CAUTION: Exposure of HNB to the eye can cause serious damage and irritation. Eye protection should be used when handling HNB and hands should be washed thoroughly after handling.
      NOTE: HNB is sold as a dispersion on KCl by major suppliers of scientific reagents. As such, actual concentration in solution will vary from different manufactures, batches, and where in the bottle the HNB dispersion is taken from. Ideally, an absorbance between 0.5-0.8 at 647 nm after 20-fold dilution of the stock should be achieved.

2. Sample preparation and measurement

  1. Preparation of the spectrophotometer for data collection
    1. Turn on and warm up the UV-Vis spectrophotometer. Set the spectrophotometer to collect data at 647 nm.
      NOTE: If the spectrophotometer allows, additionally collect data at 850 nm, or some other wavelength without significant changes related to the dye-metal and dye spectra, to be used for a baseline correction.
    2. Blank the spectrophotometer using the Sample Buffer.
      NOTE: Quartz or disposable plastic cuvettes may be used. Quartz cuvettes are preferred for quantitative analysis as they will allow higher accuracy and precision over disposable plastic cuvettes. However, plastic cuvettes block UV light, which may be present in the measuring beams of some diode-array spectrophotometers. Exposure of HNB to intense UV light causes notable dye degradation and an unwanted slow absorbance decrease that can be confused with slow metal binding (for example, see Figure 1 in Supporting Information of Reference 20).
  2. Preparation and absorbance measurement of control
    1. Prepare a control solution containing 50 μL of HNB stock per milliliter of total assay volume. To ensure good mixing of all samples, pipette the small volumes first then add the Sample Buffer followed by mixing by pipetting. Diluted HNB solution should be prepared fresh but HNB stocks can be stored at 4 °C and shielded from light for weeks without significant degradation.
    2. Allow the control to incubate for a minimum of 3 min at room temperature.
      NOTE: A longer incubation time may be necessary for samples at alkaline pH or in the presence of phosphate due to formation of poorly soluble metal complexes resulting in slower equilibration.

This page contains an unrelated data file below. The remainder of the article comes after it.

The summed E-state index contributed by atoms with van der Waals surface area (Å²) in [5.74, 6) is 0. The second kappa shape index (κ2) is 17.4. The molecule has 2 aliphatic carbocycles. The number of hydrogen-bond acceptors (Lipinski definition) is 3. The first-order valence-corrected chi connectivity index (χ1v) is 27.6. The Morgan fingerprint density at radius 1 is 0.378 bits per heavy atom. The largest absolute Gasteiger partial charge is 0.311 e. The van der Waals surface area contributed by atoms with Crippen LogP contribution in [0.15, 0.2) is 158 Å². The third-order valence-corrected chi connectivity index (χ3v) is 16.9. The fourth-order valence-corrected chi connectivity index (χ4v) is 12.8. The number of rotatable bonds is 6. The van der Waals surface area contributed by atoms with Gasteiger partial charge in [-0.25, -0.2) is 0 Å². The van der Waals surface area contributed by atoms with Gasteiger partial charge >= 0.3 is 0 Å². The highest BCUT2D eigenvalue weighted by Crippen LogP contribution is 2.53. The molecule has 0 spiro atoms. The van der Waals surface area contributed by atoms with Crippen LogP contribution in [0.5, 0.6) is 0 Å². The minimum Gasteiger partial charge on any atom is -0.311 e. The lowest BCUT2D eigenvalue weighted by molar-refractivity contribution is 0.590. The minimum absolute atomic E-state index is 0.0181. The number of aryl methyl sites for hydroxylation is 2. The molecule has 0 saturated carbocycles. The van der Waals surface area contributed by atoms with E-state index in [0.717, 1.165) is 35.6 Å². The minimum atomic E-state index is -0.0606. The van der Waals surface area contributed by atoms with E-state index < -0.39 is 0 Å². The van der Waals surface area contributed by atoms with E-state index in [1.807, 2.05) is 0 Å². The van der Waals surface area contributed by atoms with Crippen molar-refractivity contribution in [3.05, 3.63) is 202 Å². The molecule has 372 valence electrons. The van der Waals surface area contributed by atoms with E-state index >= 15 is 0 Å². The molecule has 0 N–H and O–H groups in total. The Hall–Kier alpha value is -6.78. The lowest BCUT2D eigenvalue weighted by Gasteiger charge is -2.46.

3. Measure and record the absorbance at 647 nm for the control sample.
  3. Preparation and absorbance measurement of samples
    1. Prepare the assay samples by mixing 50 μL of HNB stock with 950 µL of appropriately diluted protein fractions with the Sample Buffer.
      NOTE: Since metal contamination levels reported in literature vary by a factor of more than 1000 depending on elution conditions16,20, it may be necessary to try a few dilutions of the assayed protein fractions with the Sample Buffer (see step 1.2.1 above) to achieve absorbance changes within the dynamic range of the assay.
      CAUTION: Nickel and other metals used in IMAC are known skin irritant, suspected of being carcinogenic, and are capable of damaging the kidneys and blood after prolonged exposure. Gloves and eye protection should be used when handling protein samples prepared with IMAC.
    2. Allow the sample to incubate for a minimum of 3 min at room temperature and measure absorbances at 647 nm.
      NOTE: The limiting step of the assay in terms of time invested is the incubation step. The data for this paper was collected using a single quartz cuvette that was carefully washed between each sample. Even with the added washing time and preparation of the HNB stock, data collection for 14 samples and the control took approximately an hour and a half and as such, the protocol can be easily completed without the need for interruption.